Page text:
Football handicappers have a strange attitude toward offensive lines. That is to say that they often ignore them entirely. The quarterbacks and running backs get lots of attention, but those big guys who make it all happen up front don’t draw nearly as many headlines. There are a couple of big reasons for that – offensive lines don’t have stats for people to grab on to, and most casual fans don’t really understand what the offensive line really does and how important it is. If you want to be a very good football handicapper then you absolutely need to be able to judge how effective an offensive line is and how the two offensive lines in a game compare. It’s not the easiest thing to do, but there are some quick ways to get a head start over what most sports bettors will have done. Here are five ways for NFL handicappers to effectively evaluate the strength of an offensive line:
Returning starts – A lot of people will focus on returning starters, but that only tells a part of the story. Returning starts are particularly important in college football, but are significant in the NFL as well. The more time a football player has spent playing the line the better off he is typically going to be (as long as he is healthy), and the more time players have played together the more comfortable they will be with each other. If one NFL team has a very significant advantage in the number of starts by their starting offensive line – especially starts with that same team – then they are well positioned to have a comparatively good game. You need to be particularly aware of situations in which the gap in experience between the two teams is particularly significant. That’s not something the sports betting public will pick up on, but it really can matter.
Pass attempts per sack allowed – One of the biggest jobs the offensive line has is to protect the quarterback, so when a lot of people evaluate an offensive line they look at the number of sacks allowed. Again, that doesn’t tell the whole story. Sacks are only a concern on passing plays, so it only makes sense that you need to consider the number of passing plays a team runs when you are looking at sacks. A quick way to do this is by dividing the number of pass attempts by the number of sacks allowed. That gives you an easy number to compare from team to team. It’s not a comprehensive number, but it is a good starting point. As in so many of these comparisons the raw numbers aren’t nearly as meaningful as when you find big gaps between two NFL teams.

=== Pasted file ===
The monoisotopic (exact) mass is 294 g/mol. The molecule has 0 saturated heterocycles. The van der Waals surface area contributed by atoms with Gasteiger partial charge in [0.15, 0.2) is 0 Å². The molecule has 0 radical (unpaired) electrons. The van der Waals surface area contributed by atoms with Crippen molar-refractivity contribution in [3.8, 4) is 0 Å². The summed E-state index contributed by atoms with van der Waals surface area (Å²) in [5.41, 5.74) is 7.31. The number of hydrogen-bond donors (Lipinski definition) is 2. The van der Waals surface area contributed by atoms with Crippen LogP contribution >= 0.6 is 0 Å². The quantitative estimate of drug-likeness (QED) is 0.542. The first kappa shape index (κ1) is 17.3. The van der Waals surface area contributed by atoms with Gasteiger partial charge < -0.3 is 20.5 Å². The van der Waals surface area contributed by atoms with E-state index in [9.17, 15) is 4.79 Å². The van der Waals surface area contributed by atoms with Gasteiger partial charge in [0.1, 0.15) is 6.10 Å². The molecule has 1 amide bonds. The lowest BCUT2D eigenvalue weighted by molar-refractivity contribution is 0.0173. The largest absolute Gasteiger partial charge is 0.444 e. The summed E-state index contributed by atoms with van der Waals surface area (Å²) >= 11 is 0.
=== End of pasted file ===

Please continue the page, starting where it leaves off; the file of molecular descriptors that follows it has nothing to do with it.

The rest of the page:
Yards per attempt – YPA is a stat used to compare quarterbacks, but I think of it as a powerful indicator of offensive line quality as well. In order for a quarterback to put up a good YPA the offensive line has to shine in many different ways. They have to give the QB time to make decisions and find receivers. They need to block for the running game well so that the defense can’t focus on the pass. They need to keep the quarterback healthy. If a quarterback doesn’t have a strong YPA then it is a reasonable bet that he doesn’t have a great offensive line, and the opposite is certainly true. The quick line I draw with the YPA is 7 – a QB with a YPA above that level is competent or better, while one who falls below that level has some issues.
Yards per rush – This one is a bit of a no-brainer. If an offensive line can not open up holes for the running backs then that running back isn’t going to be able to pile up the yards, and the team is going to be ineffective on the ground. That means that they’ll either have to rely heavily on the pass, or they will just be a lousy offense. Yards per rush, therefore, is a pretty solid indicator of the quality of the offensive line.
Third down conversions – The ability of a NFL team to consistently convert third downs depends very heavily on the quality of the offensive line. When a football team has a third down the defense is going to be particularly aggressive, so the offensive line will have to be able to stand up against the added pressure they will be under. They will often be fighting hard for short yardage, and the defense will often have a much easier time predicted what the offense is likely to do than they would in most cases. If one football team is significantly better than the other in third down conversions then there is a pretty good chance that the have a significantly better offensive line as well.